The 100 days war
The NY Times is reporting that mainstream GOP members are considering one hundred days of Trump-bashing. The plan may be to go mano-a-mano with party delegates in an effort to persuade them to vote for anyone but Trump. This is yet another bizarre example of a party that has more enemies within than without.
Even more bizarre are the names being bantered around by a group of Trump-usurpers. Can you believe Rick Perry? What about Tom Coburn? Which points out the most serious disadvantage to replacing Donald Trump; not having a replacement for Donald Trump.
— Sky News (@SkyNews) March 20, 2016
Cruz and Kasich
Meanwhile, John Kasich and Ted Cruz fumble through the remaining primaries with little hope of making any difference in the end result; Donald Trump will win the Republican nomination, or the party will steal it from him.
Is there no one but Donald?
The truth is, there is no dynamic leader of the conservative movement, not one that can spark the fear and anger that Donald Trump uses so effectively. If such a person did emerge, what would be the difference? They would most certainly be as un-palatable to mainstream Republicans as Donald Trump.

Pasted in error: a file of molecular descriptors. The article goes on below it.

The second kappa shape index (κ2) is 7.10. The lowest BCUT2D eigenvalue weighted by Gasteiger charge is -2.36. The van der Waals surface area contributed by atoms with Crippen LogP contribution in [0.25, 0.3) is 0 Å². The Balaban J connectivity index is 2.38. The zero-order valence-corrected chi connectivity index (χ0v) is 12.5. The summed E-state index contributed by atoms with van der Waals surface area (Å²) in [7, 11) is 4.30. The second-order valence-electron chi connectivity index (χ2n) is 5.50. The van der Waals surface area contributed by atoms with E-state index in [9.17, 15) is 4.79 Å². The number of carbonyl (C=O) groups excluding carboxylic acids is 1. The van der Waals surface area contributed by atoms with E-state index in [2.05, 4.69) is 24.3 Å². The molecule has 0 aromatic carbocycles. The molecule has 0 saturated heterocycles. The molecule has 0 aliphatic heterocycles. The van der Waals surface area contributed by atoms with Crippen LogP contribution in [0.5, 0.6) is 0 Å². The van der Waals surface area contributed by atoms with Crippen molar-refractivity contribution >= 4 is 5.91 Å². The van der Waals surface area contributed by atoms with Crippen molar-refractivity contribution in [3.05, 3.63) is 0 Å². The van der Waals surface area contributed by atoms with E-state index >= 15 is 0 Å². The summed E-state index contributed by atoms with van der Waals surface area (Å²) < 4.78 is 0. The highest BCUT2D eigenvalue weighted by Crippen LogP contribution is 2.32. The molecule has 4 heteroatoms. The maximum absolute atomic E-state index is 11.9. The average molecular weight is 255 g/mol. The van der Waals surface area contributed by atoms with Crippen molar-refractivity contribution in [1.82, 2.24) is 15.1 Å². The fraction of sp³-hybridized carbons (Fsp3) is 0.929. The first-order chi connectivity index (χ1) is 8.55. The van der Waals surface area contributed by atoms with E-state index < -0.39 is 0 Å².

Even more disturbing is an article by Amanda Taub in Vox, on the rise of authoritarianism. One conclusion drawn is that if there were no Donald Trump, another leader would emerge that would satisfy latent authoritarian tendencies that emerge in uncertain times. In short, get rid of this Donald and the voter’s will find another one.
Leaders and Authoritarians
This movement towards an authoritarian leader is not just an American phenomenon; in
Europe, the far right is once again in ascendancy. These are uncertain times in the West, and during uncertain times, people yearn for a leader who promises certainty. That is Donald Trump’s message, regardless of how unrealistic his solutions may be.
Does this signal the rise of authoritarian leaders across the West? Not exactly. We basically fall into many categories of people who, in varying degrees, fear uncertainty and want order. The hard line authoritarians do not constitute a majority in the U.S. However, a crisis, even a manufactured crisis, could spur latent authoritarian tendencies to emerge in a lot of voters. Donald Trump may only be the first of many Donald Trump’s in our future. And he could win.